Christian Thompson, ‘Ritual Intimacy’ ·
John Curtin Gallery ·
Review by Jenny Scott ·
The spaces of John Curtin Gallery have been transformed by ‘Ritual Intimacy’, an exhibition surveying the last 15 years of Bidjara artist Christian Thompson’s career.
Originally curated by Hettie Perkins and Charlotte Day for Monash University Museum of Art, ‘Ritual Intimacy’ has been installed within an intricate floor plan of distinct rooms and resting areas designed to encourage contemplation of Thompson’s multidisciplinary practice.
It’s a dense show with the potential to be discombobulating, but the exhibition design and accompanying room sheet successfully showcase Thompson’s rich practice and the context behind his selected works. Spanning photography, sound, video and performance, these works reveal thematic links and trace the artist’s interests in language, song, ancestry, and living cultural traditions. The exhibition is also be accompanied by the publication of the first monograph on Thompson’s career and work.
Projected onto one wall is ‘Heat’ (2010), a three-channel video featuring the granddaughters of Aboriginal activist Charles Perkins. Each woman stares straight ahead as air from an unseen source whips their hair around their faces. Intended by Thompson to evoke the feeling of being on desert country, the footage imparts a sense of resilience as the women remain stoic while being buffered by outside forces.
On the opposing wall are five prints from Thompson’s iconic photographic series ‘Australian Graffiti’ (2007), which are stylish self-portraits of the artist adorned with cuttings of native flora; a low-slung crown of banksia flowers, a jaunty garland of grey gum leaves. While his eyes are obscured, Thompson’s posture hints that he can see from under the shadows of his foliage. Forming tensions between strength and fragility, masculinity and glamour, these works reflect on a corporeal connection to the Australian landscape, and the power of the gaze.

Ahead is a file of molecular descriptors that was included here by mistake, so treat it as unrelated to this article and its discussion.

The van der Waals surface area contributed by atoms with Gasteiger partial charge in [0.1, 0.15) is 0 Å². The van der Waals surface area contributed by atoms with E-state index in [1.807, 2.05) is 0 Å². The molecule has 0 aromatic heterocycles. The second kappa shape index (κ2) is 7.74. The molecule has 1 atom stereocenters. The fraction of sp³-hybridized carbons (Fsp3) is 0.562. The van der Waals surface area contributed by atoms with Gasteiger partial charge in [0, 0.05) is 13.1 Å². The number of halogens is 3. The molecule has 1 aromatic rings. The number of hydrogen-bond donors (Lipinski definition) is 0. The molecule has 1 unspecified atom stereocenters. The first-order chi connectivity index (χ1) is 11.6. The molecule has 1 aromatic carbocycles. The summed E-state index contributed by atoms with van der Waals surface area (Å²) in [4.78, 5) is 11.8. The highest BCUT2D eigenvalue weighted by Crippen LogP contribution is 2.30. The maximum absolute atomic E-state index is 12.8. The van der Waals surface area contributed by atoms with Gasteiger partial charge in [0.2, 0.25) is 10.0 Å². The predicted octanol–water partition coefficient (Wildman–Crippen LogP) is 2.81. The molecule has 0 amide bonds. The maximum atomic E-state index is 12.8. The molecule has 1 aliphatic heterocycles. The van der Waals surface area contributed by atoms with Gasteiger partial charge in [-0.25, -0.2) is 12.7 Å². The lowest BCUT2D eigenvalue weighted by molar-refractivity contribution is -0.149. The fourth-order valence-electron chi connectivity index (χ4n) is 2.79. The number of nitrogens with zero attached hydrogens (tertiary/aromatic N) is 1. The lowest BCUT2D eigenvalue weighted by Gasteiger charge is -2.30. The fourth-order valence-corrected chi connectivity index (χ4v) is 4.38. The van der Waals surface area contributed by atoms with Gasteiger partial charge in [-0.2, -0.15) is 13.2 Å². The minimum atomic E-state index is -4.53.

The artist’s exploration of identity and representation continues in the Northern Gallery, a large room of stunning C-type prints relating to Thompson’s experiences working with the Pitt Rivers Museum’s Australian photographic collection in Oxford.
In works from the series ‘We Bury our Own’ (2012), Thompson has staged personal reinterpretations of the ‘essence’ of selected photographs from this collection, using costume and symbols to invoke hidden meanings and unseen practices. These works re-inject museological specimens with an intimacy, subjectivity, and uncertainty of meaning, contesting the authority of ethnographic collecting. Thompson terms this process ‘spiritual repatriation’ – a concept that is particularly relevant with the increasing global pressure on museums to repatriate their collections.
Thompson’s challenge to the legacies of colonialism is more explicit in works such as the series ‘Museum of Others’ (2016), in which the eyes of famous ‘dead white males’ (an explorer, an artist, an anthropologist) have been removed and replaced with the artist’s own. Viewing such an evocative array of prints is made even more powerful by the atmospheric leakage of overlapping songs from other nearby works in the show.
‘Ritual Intimacy’ is a rich exhibition in which it is worth lingering to soak up the aesthetic pleasure of this collection of thought-provoking and vital works.